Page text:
• Public Realm – Significant improvements to open spaces in Bath and Bristol;
  • Freight – Expansion of existing freight consolidation scheme in Bristol and extension to serve other areas;
  • Smarter choices – Substantial increase in the support for travel plans, provision of car clubs, travel awareness campaigns, personalized travel marketing and other smarter choices measures.

The Hague


When there are rewards instead of charges, there are no revenues.

Durham

The revenues raised have been used to support a frequent bus service to and from the charging area i.e. the World Heritage Site.

Edinburgh

A ‘Preliminary Business Case’ linked charging revenues with estimated costs of collection and the implementation of a transport investment package. The objective was to identify the scale of investment that could be funded, and any further funding requirement. It also provided an indicative timetable for the implementation of the constituent projects. The capital and operating costs for the charging system itself were of crucial importance, especially given the relatively low congestion charge being proposed, and a detailed cost model was developed. The question of procurement strategy, and appropriate organisational and financial structures to deliver such a major project was also considered at this time. The scheme was intended to operate for 20 years. It could directly have funded around £35m-£40m (€42m-€48m) of transport investment each year after deduction of collection and financing costs, providing a total package of £760m (€912m) at 2002 prices.

Bologna

The revenues will be use to finance the building of news roads, for maintenance of the existing ones, and for improving public transport network. During the year 2007 108,000 € were earned from “pay–to–access” permits sold.

Milan

By local law, all net revenues has to be invested in providing urban sustainable mobility and public transport.

Bergen

The revenue from the initial Bergen toll ring was only used for road infrastructure investments. The new Bergen Programme also funds PT infrastructure. The table below illustrate this.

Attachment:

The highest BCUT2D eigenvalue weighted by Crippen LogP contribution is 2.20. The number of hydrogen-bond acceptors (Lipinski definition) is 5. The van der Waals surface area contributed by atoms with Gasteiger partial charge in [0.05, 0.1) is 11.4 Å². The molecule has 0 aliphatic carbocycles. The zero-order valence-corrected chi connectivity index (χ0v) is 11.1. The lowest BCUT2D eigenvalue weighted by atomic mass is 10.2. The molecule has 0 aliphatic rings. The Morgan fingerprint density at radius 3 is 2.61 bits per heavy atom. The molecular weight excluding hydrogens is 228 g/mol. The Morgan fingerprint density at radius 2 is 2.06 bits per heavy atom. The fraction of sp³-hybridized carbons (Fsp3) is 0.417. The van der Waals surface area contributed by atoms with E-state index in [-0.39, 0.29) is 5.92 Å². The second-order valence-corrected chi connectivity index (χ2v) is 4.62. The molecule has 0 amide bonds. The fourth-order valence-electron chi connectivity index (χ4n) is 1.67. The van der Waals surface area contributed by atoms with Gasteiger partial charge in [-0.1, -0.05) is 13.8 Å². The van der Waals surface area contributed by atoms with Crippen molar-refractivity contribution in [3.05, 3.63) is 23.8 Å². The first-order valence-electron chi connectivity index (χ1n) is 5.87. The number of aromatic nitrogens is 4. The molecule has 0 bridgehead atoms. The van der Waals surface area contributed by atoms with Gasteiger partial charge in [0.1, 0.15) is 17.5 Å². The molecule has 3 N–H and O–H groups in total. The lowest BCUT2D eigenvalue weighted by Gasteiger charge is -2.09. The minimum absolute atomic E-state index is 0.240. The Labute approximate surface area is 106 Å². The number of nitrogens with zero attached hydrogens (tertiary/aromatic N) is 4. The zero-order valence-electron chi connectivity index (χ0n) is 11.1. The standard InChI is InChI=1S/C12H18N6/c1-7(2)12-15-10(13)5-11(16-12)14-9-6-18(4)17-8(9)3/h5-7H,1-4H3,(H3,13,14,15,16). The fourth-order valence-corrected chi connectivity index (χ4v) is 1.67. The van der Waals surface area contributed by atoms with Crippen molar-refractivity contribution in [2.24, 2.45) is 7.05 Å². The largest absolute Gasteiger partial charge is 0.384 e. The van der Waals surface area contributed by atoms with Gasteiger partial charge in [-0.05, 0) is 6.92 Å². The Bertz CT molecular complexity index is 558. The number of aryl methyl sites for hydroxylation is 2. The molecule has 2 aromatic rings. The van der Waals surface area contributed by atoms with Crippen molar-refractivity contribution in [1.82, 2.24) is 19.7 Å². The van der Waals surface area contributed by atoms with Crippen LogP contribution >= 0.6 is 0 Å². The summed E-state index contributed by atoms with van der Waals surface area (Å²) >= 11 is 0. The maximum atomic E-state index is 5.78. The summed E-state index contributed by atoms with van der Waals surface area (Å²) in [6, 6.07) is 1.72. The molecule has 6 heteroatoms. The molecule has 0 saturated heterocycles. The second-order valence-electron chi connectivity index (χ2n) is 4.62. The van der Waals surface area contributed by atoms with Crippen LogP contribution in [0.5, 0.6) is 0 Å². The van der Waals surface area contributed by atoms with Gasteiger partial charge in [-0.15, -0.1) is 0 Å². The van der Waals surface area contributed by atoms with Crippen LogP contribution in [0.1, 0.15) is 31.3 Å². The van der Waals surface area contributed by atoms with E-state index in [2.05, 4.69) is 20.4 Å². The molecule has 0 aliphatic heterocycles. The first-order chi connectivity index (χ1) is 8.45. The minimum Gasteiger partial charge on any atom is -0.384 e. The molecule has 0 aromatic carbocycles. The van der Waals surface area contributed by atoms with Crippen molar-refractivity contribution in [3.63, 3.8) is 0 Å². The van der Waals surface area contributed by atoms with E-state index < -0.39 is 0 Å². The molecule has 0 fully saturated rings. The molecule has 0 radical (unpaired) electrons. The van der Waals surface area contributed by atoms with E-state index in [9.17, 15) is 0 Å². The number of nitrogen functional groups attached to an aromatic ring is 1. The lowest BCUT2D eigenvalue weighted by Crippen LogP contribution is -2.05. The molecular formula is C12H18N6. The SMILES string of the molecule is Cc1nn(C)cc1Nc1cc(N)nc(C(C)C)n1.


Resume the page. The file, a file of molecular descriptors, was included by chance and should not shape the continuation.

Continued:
* Traffic safety measures, walking and cycling measures, environmental measures and planning


Cambridge


No information available.

Dutch National Case

The revenues will be used to finance new roads, and the maintenance of existing ones.

Manchester

Part of the funding conditions prior to the scheme being rejected by referendum in December 2008 was that money would be re-invested in public transport schemes and used to pay for operating costs.

Nord-Jaeren

The revenue raised by the Nord Jæren package will be used for both road, rail and cycling/walking. In addition some revenue will also be used to improve the local environment and liveability of the area. The proposed revenue use is illustrated inthe table below.



Trondheim

The information in this chapter is reproduced from Meland et al (2004). The Trondheim Package amounts to approximately NOK 2,100 mill for the period 1989-2005 (NOK 100 is about 12.5€) (Table below). The package is financed with a combination of revenues raised from the Trondheim toll ring, and governmental funding.

According to the original plans for the Trondheim package, national funding (governmental) was to amount to 40% of the funding of the Trondheim Package, and the local funding (toll revenues) had to raise the last 60% over the total 15-year concession period. Loans were taken up in advance of the toll charging, to allow road construction to start before the toll ring was established. The loans amounted to approximately NOK 440 million (55€), and are covered by toll revenues.



Over the years, the ratio between national and local funding has shifted towards a larger proportion of national funding (see table above), and, by the end of the concession period, the ratio was probably close to 50/50, as additional national grants (“Storbymidler”) are included in the financing of the Trondheim package.

All revenues from the toll system are earmarked for transport investment: 82% are used for funding the road construction program in the Trondheim Package; 18% are used for investment in public transport and in several safety and environmental measures. Details of the total investments are given in the following table.